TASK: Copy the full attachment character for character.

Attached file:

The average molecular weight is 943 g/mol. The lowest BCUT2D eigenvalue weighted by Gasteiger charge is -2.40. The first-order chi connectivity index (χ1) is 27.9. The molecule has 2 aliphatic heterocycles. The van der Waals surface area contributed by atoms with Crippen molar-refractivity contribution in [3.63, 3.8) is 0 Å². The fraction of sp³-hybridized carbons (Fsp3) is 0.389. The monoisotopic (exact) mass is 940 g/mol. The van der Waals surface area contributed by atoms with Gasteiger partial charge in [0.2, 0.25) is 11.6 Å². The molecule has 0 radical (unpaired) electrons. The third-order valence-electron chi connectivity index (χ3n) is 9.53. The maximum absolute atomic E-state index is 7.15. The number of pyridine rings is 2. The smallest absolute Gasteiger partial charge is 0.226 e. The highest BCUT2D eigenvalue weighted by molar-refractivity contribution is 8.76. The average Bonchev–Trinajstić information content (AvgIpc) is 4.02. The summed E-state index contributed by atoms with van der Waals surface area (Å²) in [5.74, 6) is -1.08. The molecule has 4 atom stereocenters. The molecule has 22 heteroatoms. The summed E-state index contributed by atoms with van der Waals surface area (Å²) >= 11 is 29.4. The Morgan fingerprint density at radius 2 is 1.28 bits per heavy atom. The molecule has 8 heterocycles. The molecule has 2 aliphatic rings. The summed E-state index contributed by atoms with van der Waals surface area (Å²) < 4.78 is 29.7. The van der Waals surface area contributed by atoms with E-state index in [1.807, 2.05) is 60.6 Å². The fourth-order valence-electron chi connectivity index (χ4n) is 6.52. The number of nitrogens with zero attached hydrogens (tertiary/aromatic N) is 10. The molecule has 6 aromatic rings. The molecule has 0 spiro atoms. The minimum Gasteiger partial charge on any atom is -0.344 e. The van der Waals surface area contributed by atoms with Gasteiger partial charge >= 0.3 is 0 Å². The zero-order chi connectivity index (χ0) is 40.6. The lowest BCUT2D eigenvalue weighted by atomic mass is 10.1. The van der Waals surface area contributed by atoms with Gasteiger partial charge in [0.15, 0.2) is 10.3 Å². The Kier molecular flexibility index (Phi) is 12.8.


The average molecular weight is 943 g/mol. The lowest BCUT2D eigenvalue weighted by Gasteiger charge is -2.40. The first-order chi connectivity index (χ1) is 27.9. The molecule has 2 aliphatic heterocycles. The van der Waals surface area contributed by atoms with Crippen molar-refractivity contribution in [3.63, 3.8) is 0 Å². The fraction of sp³-hybridized carbons (Fsp3) is 0.389. The monoisotopic (exact) mass is 940 g/mol. The van der Waals surface area contributed by atoms with Gasteiger partial charge in [0.2, 0.25) is 11.6 Å². The molecule has 0 radical (unpaired) electrons. The third-order valence-electron chi connectivity index (χ3n) is 9.53. The maximum absolute atomic E-state index is 7.15. The number of pyridine rings is 2. The smallest absolute Gasteiger partial charge is 0.226 e. The highest BCUT2D eigenvalue weighted by molar-refractivity contribution is 8.76. The average Bonchev–Trinajstić information content (AvgIpc) is 4.02. The summed E-state index contributed by atoms with van der Waals surface area (Å²) in [5.74, 6) is -1.08. The molecule has 4 atom stereocenters. The molecule has 22 heteroatoms. The summed E-state index contributed by atoms with van der Waals surface area (Å²) >= 11 is 29.4. The Morgan fingerprint density at radius 2 is 1.28 bits per heavy atom. The molecule has 8 heterocycles. The molecule has 2 aliphatic rings. The summed E-state index contributed by atoms with van der Waals surface area (Å²) < 4.78 is 29.7. The van der Waals surface area contributed by atoms with E-state index in [1.807, 2.05) is 60.6 Å². The fourth-order valence-electron chi connectivity index (χ4n) is 6.52. The number of nitrogens with zero attached hydrogens (tertiary/aromatic N) is 10. The molecule has 6 aromatic rings. The molecule has 0 spiro atoms. The minimum Gasteiger partial charge on any atom is -0.344 e. The van der Waals surface area contributed by atoms with Gasteiger partial charge >= 0.3 is 0 Å². The zero-order chi connectivity index (χ0) is 40.6. The lowest BCUT2D eigenvalue weighted by atomic mass is 10.1. The van der Waals surface area contributed by atoms with Gasteiger partial charge in [0.15, 0.2) is 10.3 Å². The Kier molecular flexibility index (Phi) is 12.8.